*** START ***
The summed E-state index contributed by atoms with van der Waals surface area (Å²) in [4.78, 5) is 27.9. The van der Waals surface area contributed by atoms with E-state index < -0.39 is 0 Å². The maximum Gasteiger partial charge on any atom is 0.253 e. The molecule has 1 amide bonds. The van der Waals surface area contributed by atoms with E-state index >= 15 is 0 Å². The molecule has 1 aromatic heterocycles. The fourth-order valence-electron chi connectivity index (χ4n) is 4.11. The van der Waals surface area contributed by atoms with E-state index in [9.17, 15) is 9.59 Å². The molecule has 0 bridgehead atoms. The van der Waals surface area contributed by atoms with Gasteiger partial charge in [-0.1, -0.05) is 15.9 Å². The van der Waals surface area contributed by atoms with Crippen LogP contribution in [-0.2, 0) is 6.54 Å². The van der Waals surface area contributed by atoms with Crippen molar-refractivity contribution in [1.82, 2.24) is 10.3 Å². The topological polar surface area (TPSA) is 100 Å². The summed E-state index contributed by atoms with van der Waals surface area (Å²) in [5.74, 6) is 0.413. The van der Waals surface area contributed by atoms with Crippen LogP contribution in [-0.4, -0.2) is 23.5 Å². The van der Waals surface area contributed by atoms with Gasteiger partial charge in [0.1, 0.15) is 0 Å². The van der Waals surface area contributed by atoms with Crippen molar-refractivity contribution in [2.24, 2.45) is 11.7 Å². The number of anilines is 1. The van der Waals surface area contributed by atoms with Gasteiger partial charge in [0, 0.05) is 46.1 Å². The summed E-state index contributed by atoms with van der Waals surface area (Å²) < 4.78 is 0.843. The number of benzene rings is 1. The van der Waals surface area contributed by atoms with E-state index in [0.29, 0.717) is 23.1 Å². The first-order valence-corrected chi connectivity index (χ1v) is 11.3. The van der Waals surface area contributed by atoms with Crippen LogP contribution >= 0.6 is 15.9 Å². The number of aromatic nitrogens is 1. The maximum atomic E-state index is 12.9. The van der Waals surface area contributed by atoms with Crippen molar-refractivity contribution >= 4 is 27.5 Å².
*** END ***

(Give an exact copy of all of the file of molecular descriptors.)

The summed E-state index contributed by atoms with van der Waals surface area (Å²) in [4.78, 5) is 27.9. The van der Waals surface area contributed by atoms with E-state index < -0.39 is 0 Å². The maximum Gasteiger partial charge on any atom is 0.253 e. The molecule has 1 amide bonds. The van der Waals surface area contributed by atoms with E-state index >= 15 is 0 Å². The molecule has 1 aromatic heterocycles. The fourth-order valence-electron chi connectivity index (χ4n) is 4.11. The van der Waals surface area contributed by atoms with E-state index in [9.17, 15) is 9.59 Å². The molecule has 0 bridgehead atoms. The van der Waals surface area contributed by atoms with Gasteiger partial charge in [-0.1, -0.05) is 15.9 Å². The van der Waals surface area contributed by atoms with Crippen LogP contribution in [-0.2, 0) is 6.54 Å². The van der Waals surface area contributed by atoms with Crippen molar-refractivity contribution in [1.82, 2.24) is 10.3 Å². The topological polar surface area (TPSA) is 100 Å². The summed E-state index contributed by atoms with van der Waals surface area (Å²) in [5.74, 6) is 0.413. The van der Waals surface area contributed by atoms with Crippen LogP contribution in [-0.4, -0.2) is 23.5 Å². The van der Waals surface area contributed by atoms with Gasteiger partial charge in [0.1, 0.15) is 0 Å². The van der Waals surface area contributed by atoms with Crippen molar-refractivity contribution in [2.24, 2.45) is 11.7 Å². The number of anilines is 1. The van der Waals surface area contributed by atoms with Gasteiger partial charge in [0, 0.05) is 46.1 Å². The summed E-state index contributed by atoms with van der Waals surface area (Å²) < 4.78 is 0.843. The number of benzene rings is 1. The van der Waals surface area contributed by atoms with E-state index in [0.29, 0.717) is 23.1 Å². The first-order valence-corrected chi connectivity index (χ1v) is 11.3. The van der Waals surface area contributed by atoms with Crippen LogP contribution >= 0.6 is 15.9 Å². The number of aromatic nitrogens is 1. The maximum atomic E-state index is 12.9. The van der Waals surface area contributed by atoms with Crippen molar-refractivity contribution >= 4 is 27.5 Å².